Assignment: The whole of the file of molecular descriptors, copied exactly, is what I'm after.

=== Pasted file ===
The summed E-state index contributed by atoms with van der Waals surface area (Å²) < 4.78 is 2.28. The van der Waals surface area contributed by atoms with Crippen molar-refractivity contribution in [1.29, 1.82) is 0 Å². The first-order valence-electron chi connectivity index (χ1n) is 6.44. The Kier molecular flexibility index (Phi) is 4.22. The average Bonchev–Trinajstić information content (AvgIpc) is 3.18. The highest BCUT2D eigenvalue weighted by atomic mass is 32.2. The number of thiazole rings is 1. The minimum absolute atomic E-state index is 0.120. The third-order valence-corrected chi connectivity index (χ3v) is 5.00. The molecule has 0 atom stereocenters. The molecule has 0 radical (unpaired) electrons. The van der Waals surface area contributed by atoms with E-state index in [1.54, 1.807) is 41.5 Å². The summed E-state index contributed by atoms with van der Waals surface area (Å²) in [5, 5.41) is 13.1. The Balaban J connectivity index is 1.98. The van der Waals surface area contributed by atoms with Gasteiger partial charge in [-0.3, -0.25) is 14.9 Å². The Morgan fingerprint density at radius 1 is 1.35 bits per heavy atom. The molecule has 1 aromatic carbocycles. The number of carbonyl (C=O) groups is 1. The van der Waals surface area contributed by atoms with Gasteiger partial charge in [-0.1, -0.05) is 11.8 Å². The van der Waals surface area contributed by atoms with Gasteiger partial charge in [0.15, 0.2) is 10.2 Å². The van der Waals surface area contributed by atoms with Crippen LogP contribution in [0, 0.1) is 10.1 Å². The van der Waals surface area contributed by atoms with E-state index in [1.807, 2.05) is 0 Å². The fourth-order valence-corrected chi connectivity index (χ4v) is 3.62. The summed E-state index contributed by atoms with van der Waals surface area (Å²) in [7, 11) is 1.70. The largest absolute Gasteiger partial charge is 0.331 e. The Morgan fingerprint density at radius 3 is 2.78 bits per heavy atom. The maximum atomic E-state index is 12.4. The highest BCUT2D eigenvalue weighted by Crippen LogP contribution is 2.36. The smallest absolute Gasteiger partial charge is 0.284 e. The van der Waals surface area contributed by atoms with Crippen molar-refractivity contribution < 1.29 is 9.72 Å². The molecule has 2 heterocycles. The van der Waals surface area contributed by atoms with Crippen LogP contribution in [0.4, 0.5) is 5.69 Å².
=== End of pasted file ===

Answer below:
The summed E-state index contributed by atoms with van der Waals surface area (Å²) < 4.78 is 2.28. The van der Waals surface area contributed by atoms with Crippen molar-refractivity contribution in [1.29, 1.82) is 0 Å². The first-order valence-electron chi connectivity index (χ1n) is 6.44. The Kier molecular flexibility index (Phi) is 4.22. The average Bonchev–Trinajstić information content (AvgIpc) is 3.18. The highest BCUT2D eigenvalue weighted by atomic mass is 32.2. The number of thiazole rings is 1. The minimum absolute atomic E-state index is 0.120. The third-order valence-corrected chi connectivity index (χ3v) is 5.00. The molecule has 0 atom stereocenters. The molecule has 0 radical (unpaired) electrons. The van der Waals surface area contributed by atoms with E-state index in [1.54, 1.807) is 41.5 Å². The summed E-state index contributed by atoms with van der Waals surface area (Å²) in [5, 5.41) is 13.1. The Balaban J connectivity index is 1.98. The van der Waals surface area contributed by atoms with Gasteiger partial charge in [-0.3, -0.25) is 14.9 Å². The Morgan fingerprint density at radius 1 is 1.35 bits per heavy atom. The molecule has 1 aromatic carbocycles. The number of carbonyl (C=O) groups is 1. The van der Waals surface area contributed by atoms with Gasteiger partial charge in [-0.1, -0.05) is 11.8 Å². The van der Waals surface area contributed by atoms with Gasteiger partial charge in [0.15, 0.2) is 10.2 Å². The van der Waals surface area contributed by atoms with Crippen LogP contribution in [0, 0.1) is 10.1 Å². The van der Waals surface area contributed by atoms with E-state index in [1.807, 2.05) is 0 Å². The fourth-order valence-corrected chi connectivity index (χ4v) is 3.62. The summed E-state index contributed by atoms with van der Waals surface area (Å²) in [7, 11) is 1.70. The largest absolute Gasteiger partial charge is 0.331 e. The Morgan fingerprint density at radius 3 is 2.78 bits per heavy atom. The maximum atomic E-state index is 12.4. The highest BCUT2D eigenvalue weighted by Crippen LogP contribution is 2.36. The smallest absolute Gasteiger partial charge is 0.284 e. The van der Waals surface area contributed by atoms with Crippen molar-refractivity contribution < 1.29 is 9.72 Å². The molecule has 2 heterocycles. The van der Waals surface area contributed by atoms with Crippen LogP contribution in [0.4, 0.5) is 5.69 Å².